Image Compression for Website Speed: Turning it up to 11

A few months ago, I got very into maximizing the speed of my website. I feel pretty good about what I accomplished:

100% score from Pingdom tools

(I actually prefer the results from, and not just because it show my site as loading even faster. It's open-source and seems to have a better methodology. But it doesn't generate as pretty a picture, so I went with the Pingdom screenshot above.)

My home page loads in well under a second, and transfers only 2.4kb of data. All of the pages in my site loaded their above-the-fold content without any blocking scripts or external CSS. Plus, my site is served of of Netlify's global CDN, so it attains basically the same speed for visitors from anywhere in the world. I was generally satisfied with that result, and stopped thinking much about my site speed.

Then, today, I realized that I'd let things slip a bit; I'd uploaded a few images without giving any thought to compression, and a couple of pages were much larger—and therefore slower—than they had any right to be.

So, I decided to fix that.

From .PNG to inline .SVG

The first step was to deal with the codesections logo on the blog home page. This logo, as you might have noticed, is a section symbol surrounded by angle brackets: <§>. To render that image, I'd lazily used a PNG file I had lying around from a previous project. At 27kb, it wasn't that large for a PNG file, but it was much larger than it needed to be and—since the logo is at the top of the page—meant that the above-the-fold content for my main blog page could never load in the first round trip of data sent by the server. (Due to a quirk of the TCP protocol, only 14kb of data are sent in the first round trip.)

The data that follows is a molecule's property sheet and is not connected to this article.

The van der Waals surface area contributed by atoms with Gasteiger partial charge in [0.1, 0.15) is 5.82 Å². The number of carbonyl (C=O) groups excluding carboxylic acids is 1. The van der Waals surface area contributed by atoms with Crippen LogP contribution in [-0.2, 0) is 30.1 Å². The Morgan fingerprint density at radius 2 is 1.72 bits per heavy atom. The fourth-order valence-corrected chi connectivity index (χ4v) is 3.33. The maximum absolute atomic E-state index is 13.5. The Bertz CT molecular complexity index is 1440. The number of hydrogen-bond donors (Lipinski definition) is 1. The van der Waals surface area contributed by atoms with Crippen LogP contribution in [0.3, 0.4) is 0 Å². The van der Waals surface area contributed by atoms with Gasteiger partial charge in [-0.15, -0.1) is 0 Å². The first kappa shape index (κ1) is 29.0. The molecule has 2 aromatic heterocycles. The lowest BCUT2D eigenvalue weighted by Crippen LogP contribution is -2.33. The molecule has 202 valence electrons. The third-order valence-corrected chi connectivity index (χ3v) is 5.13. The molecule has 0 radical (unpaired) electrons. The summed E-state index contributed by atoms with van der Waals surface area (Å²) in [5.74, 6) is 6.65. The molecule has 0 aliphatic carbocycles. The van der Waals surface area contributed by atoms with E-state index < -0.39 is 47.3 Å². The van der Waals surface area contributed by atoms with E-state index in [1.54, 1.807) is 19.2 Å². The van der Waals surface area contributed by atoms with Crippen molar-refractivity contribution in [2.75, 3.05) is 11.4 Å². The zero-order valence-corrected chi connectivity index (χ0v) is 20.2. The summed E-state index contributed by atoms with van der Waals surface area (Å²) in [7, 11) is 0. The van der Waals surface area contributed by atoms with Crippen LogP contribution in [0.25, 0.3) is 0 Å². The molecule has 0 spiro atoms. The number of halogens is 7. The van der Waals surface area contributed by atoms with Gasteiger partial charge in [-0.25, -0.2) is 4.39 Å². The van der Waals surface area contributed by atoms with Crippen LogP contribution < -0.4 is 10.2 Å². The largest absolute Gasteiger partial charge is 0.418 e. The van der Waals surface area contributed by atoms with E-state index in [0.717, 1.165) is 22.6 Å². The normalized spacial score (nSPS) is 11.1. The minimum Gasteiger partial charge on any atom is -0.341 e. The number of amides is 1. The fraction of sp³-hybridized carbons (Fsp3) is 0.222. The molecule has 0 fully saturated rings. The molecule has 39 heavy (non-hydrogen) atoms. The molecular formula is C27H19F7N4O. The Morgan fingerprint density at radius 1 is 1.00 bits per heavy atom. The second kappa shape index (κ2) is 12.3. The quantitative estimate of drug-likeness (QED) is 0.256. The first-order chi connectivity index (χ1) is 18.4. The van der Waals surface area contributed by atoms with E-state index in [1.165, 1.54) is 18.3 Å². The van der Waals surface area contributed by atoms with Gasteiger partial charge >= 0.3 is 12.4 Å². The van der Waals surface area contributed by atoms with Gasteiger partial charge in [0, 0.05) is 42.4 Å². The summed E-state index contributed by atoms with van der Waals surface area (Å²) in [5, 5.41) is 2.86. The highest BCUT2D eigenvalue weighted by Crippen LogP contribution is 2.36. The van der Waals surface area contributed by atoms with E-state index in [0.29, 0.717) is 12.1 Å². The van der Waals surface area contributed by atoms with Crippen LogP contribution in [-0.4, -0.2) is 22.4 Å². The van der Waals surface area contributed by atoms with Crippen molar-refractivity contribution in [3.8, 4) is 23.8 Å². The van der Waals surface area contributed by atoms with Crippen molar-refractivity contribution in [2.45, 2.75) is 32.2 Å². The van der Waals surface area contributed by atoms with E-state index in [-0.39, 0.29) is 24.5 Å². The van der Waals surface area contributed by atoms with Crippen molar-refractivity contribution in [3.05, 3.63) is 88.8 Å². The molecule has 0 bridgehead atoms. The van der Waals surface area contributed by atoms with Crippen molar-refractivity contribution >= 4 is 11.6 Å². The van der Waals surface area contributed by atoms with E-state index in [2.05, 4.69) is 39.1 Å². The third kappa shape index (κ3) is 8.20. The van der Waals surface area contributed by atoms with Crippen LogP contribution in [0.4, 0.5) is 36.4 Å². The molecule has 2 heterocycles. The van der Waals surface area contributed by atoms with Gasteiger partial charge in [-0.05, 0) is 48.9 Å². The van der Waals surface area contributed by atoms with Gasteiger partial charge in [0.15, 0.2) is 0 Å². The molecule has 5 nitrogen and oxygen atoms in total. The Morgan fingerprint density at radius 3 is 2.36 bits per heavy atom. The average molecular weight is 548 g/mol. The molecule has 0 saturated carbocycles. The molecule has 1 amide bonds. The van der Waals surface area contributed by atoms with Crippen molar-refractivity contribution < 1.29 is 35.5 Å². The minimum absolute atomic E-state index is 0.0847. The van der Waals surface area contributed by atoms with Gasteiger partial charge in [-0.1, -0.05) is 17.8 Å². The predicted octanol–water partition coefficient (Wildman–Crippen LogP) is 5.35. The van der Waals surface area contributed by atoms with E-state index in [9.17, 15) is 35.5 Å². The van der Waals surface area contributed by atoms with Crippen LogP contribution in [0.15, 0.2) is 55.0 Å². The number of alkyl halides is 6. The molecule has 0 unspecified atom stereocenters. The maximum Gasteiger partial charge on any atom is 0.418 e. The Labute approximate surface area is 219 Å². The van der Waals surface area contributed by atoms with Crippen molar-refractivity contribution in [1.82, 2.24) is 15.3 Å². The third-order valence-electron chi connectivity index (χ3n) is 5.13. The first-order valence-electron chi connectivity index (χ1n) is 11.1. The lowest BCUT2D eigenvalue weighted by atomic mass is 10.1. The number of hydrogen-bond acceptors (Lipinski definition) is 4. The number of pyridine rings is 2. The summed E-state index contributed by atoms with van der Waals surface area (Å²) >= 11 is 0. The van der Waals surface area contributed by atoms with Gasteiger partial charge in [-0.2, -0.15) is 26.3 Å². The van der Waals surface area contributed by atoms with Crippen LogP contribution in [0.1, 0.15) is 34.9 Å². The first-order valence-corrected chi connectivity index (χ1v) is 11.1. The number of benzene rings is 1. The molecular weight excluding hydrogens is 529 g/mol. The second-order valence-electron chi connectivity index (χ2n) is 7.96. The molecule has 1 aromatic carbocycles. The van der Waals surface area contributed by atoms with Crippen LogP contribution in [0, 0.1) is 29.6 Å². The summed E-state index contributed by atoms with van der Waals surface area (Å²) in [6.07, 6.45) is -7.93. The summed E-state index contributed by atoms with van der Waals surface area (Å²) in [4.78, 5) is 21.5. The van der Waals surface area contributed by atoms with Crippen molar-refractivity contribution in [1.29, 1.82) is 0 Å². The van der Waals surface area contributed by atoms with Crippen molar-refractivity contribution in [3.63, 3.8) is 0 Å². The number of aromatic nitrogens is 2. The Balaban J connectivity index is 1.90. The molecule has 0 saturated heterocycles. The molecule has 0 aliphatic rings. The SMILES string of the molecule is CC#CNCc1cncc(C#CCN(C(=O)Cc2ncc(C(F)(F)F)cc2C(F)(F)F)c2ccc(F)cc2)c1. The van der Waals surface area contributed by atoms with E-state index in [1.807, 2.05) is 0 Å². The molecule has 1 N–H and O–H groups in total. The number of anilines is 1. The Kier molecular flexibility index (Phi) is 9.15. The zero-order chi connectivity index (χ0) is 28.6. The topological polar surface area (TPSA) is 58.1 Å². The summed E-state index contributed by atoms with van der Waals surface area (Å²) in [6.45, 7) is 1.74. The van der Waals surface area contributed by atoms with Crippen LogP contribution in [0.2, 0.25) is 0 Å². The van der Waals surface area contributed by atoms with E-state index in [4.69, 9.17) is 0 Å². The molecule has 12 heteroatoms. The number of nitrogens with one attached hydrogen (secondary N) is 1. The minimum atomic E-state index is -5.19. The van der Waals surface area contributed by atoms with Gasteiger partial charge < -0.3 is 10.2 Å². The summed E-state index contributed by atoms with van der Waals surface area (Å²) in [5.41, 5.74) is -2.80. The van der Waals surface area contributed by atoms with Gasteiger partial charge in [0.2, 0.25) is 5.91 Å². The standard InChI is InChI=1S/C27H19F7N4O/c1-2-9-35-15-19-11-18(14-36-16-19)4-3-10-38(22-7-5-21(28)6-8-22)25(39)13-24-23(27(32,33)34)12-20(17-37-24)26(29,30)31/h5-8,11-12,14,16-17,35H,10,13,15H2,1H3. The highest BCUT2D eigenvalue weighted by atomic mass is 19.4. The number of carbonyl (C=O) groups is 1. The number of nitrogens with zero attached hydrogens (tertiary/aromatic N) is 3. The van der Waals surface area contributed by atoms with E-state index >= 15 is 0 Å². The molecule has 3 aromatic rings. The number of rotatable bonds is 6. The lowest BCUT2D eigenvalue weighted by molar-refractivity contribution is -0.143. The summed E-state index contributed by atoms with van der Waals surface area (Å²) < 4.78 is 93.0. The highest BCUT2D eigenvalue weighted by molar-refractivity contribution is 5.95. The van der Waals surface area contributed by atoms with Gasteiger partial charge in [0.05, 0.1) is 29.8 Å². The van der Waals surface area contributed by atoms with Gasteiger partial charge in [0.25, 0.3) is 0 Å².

So, I need to get that image a lot smaller. The first step is to switch from the PNG file I'd lazily inserted and to an SVG. If you're not familiar with SVGs (Scalable Vector Graphics), here are the basics: An SVG is a recording of an image that tells the computer how to draw it using shapes and lines. So to draw a black circle, you might have an SVG like this:

<svg viewBox="0 0 100 100" xmlns="">
  <circle cx="50" cy="50" r="50"/>

This contrasts with JPEG and PNG files, which (to grossly oversimplify), store information about the color of each pixel in the image.

All this means that, at least for simple images, there's the possibility that an SVG can take up far less space—if it can describe a few simple shapes, it can create the same image with less data.